Antonio Reynoso's Fight for Williamsburg
“Change is inevitable. You have to learn how to accept change,” says the young-looking and affable City Council candidate Antonio Reynoso, a tinge of hoarseness in his voice from the campaign trail. “But I think the change happening in Williamsburg is putting the identity of this community in jeopardy in the long term.”
Few would question that much of Williamsburg, especially along the waterfront, has experienced a drastic transformation in a short amount of time. After the Bloomberg administration rezoned the area in 2005, high-rise condo towers have shot up, with the media and real estate industry touting a hip, amenity-filled neighborhood.
Less obvious to new residents is the toll and the long-term consequences of what this means for the larger communities, especially the Puerto Rican, Dominican, Mexican and other Latino communities who have made the southside of Williamsburg—as well as Bushwick— a home for generations. “Since 2001, we are looking at 10,000 Latino residents who were displaced from this community,” says Reynoso. “It’s been tough for this community to maintain itself, to preserve its identity. If you are not living in an affordable housing apartment here, you are probably not Latino.”
Reynoso himself has felt the direct consequences as his large extended family on the southside includes over 80 folks related to him in various ways. “But now most can’t live here,” he said. “We just can’t afford it. This is where we want to be. We grew up together, but we just can’t do it. Personally, I live with my sister and we are sharing the cost of the rent and that’s not necessarily how you want to live in this community.”
Like most Democratic candidates for city government at this point in the late Bloomberg epoch, Reynoso—former chief of staff to Councilwoman Diana Reyna—has put development and affordable housing at the forefront of his campaign. In Williamsburg these issues are perhaps among the most pronounced in the city as developers have run roughshod over anemic regulations while providing only the barest minimum of affordable housing required from the city. Whole areas have been razed and rebuilt with little long-term planning regarding infrastructure.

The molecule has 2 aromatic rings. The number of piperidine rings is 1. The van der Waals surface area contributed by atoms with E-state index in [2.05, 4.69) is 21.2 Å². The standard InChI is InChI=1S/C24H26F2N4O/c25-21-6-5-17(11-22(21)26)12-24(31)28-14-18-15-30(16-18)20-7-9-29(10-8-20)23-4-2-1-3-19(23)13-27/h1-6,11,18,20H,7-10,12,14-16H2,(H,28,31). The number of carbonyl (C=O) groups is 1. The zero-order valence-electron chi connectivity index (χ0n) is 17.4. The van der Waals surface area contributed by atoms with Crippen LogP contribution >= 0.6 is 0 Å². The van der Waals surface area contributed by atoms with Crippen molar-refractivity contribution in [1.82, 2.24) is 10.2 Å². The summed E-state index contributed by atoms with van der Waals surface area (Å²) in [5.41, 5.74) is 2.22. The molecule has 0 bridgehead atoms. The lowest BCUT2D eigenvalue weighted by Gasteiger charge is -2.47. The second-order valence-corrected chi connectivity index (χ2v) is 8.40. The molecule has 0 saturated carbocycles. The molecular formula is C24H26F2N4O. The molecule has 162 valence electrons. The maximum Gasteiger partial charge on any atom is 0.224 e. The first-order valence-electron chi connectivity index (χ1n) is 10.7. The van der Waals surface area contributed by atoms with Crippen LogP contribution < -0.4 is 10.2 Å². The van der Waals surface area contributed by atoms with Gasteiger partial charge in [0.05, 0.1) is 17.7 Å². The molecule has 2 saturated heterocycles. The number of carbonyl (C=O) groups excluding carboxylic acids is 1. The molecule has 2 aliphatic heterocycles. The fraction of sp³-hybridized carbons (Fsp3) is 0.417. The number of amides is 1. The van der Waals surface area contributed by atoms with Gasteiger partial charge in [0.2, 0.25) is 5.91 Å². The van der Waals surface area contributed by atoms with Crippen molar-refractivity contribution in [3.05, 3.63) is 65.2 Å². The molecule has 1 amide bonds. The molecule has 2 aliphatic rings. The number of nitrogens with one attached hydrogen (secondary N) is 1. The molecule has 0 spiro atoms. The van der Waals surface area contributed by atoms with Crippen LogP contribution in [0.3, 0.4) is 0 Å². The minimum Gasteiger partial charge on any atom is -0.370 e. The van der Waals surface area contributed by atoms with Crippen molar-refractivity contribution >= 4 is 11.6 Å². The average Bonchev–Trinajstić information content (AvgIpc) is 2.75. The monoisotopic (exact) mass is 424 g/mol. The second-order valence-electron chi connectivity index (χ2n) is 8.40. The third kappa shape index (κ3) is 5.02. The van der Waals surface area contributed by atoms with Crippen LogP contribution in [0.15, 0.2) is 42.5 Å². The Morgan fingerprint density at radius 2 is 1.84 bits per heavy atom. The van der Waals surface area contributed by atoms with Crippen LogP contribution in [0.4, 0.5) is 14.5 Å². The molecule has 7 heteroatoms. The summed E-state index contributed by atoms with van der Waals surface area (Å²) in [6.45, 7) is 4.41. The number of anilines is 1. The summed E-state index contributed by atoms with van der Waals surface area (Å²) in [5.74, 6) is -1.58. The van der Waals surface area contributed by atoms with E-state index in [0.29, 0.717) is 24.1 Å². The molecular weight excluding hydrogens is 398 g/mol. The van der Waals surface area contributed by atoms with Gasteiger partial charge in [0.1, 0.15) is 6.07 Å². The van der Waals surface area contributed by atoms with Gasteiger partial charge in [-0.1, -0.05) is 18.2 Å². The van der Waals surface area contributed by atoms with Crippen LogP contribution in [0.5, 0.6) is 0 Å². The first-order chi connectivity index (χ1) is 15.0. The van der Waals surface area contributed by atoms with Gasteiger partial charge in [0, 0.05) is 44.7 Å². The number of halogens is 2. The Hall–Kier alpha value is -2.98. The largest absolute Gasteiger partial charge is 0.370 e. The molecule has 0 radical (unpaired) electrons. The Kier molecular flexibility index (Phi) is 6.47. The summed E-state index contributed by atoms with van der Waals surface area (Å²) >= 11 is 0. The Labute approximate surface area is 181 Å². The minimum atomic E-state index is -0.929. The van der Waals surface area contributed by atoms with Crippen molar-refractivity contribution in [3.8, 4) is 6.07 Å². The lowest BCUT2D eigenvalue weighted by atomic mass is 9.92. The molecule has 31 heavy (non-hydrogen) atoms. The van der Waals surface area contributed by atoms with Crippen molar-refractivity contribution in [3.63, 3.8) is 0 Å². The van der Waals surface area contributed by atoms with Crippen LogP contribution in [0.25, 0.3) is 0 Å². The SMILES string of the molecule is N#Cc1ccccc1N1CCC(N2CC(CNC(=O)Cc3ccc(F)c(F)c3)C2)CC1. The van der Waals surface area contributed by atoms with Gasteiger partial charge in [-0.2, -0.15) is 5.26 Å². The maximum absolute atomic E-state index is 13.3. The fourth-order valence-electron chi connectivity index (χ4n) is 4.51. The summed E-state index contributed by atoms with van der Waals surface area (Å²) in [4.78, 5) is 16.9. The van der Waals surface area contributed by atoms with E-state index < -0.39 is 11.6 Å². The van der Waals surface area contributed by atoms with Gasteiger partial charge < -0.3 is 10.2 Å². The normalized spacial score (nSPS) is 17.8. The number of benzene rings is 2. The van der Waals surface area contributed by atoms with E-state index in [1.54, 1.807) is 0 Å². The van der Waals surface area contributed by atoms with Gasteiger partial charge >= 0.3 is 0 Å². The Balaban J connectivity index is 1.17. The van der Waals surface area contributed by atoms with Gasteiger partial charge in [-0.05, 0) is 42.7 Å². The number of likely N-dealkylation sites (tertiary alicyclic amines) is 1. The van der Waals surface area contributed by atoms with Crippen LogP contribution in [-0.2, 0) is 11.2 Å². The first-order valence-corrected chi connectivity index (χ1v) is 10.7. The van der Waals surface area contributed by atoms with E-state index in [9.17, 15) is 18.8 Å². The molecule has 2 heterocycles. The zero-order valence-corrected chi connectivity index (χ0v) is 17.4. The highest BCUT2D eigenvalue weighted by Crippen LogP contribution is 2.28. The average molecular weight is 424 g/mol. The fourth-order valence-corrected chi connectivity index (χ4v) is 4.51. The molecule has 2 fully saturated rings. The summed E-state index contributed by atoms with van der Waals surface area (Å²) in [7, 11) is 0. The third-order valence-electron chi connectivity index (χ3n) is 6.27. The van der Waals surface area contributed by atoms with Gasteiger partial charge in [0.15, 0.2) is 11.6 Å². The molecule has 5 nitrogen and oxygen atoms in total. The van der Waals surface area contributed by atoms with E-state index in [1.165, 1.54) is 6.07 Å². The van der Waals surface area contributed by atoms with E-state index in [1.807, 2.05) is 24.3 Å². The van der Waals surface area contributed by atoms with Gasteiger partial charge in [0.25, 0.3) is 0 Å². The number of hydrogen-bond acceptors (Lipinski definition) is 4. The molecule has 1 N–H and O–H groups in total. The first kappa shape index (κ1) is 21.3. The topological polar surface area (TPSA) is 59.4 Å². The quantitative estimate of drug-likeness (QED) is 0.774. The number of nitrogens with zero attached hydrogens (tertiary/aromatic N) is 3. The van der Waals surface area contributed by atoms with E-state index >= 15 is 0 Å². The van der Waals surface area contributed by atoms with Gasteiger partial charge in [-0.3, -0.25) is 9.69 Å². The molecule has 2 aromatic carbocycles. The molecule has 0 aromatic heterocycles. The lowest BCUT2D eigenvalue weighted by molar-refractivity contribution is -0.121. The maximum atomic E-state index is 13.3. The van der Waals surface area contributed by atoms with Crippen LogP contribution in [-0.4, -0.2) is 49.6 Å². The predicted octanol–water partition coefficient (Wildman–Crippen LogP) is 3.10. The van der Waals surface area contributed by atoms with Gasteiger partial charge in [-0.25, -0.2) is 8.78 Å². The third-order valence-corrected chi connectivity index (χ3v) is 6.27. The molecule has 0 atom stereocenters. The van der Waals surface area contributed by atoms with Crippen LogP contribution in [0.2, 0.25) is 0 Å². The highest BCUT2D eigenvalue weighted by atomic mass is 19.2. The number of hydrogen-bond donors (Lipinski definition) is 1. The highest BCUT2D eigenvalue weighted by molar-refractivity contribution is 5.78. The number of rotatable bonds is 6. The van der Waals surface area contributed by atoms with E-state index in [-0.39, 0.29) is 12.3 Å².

Reynoso is not subtle about pointing out how some of these developments look from the perspective of long-term residents. “Near the waterfront, for example, affordable housing is being built on the outskirts of the development. It is obvious where the poor people live and it is obvious where the rich people live. It’s segregation,” says Reynoso. “All the white families are walking into the other buildings that have the access to the amenities. They have pool tables, lounges, swimming pools, and none of them are for the low-income communities.”
Reynoso maintains that “elected officials just haven’t done as much as they could or should do. When it comes to land use, no one is more powerful than the city council.” Yet most New Yorkers don’t really pay attention to politics more local than the mayoralty (if they even pay attention to that race). And can one really blame them? Many local races, due to lack of oversight and low turnout, have become patronage mills or are concentrated on specific voter blocs relied on by incumbents.
In the 34th District, Reynoso’s main competitor, of course, is the disgraced former assemblyman Vito Lopez. The former Brooklyn party boss is the definition of a machine politician who used his own development of affordable housing to leverage different blocs of voters. In the wake of the sexual harassment scandals that forced out of his assembly seat, “No one is going to want to deal with Lopez,” Reynoso said, and it would be a disservice to this community if he were elected.” In contrast, he continued, “We need as many resources as possible in this community, and we need to make sure that we have a council member who will fight for that and who can build coalitions. He can’t do it, and that’s the bottom line here.”
Reynoso is a young up-and-comer who is the antidote to someone like Lopez. Even so, the landscape of the neighborhood has been irrevocably altered over the last decade. And there are more large developments in the works—including the behemoth Domino Sugar site. Although it’s located in the neighboring district (currently controlled by Councilman Steve Levin, a Lopez protégé), Reynoso wants the Domino project to include more on-site affordable housing. Even with all the upheaval in Williamsburg, there is still a hope that new and old residents can work toward creating a viable long-term, diverse community.
“The developers are drawing lines,” Reynoso said. “They promote the waterfront as luxury. Come and enjoy the luxury! But you walk a few steps and you are walking into an affordable housing development where someone is making $18,000 a year in fixed income. Luxury? That’s what you are promoting Williamsburg to be? It’s a community. It’s not just the luxury. It’s also the poor. It’s also the history. There’s also a culture. It’s Williamsburg,” says Reynoso, “It shouldn’t be one culture or one people. It’s one community.”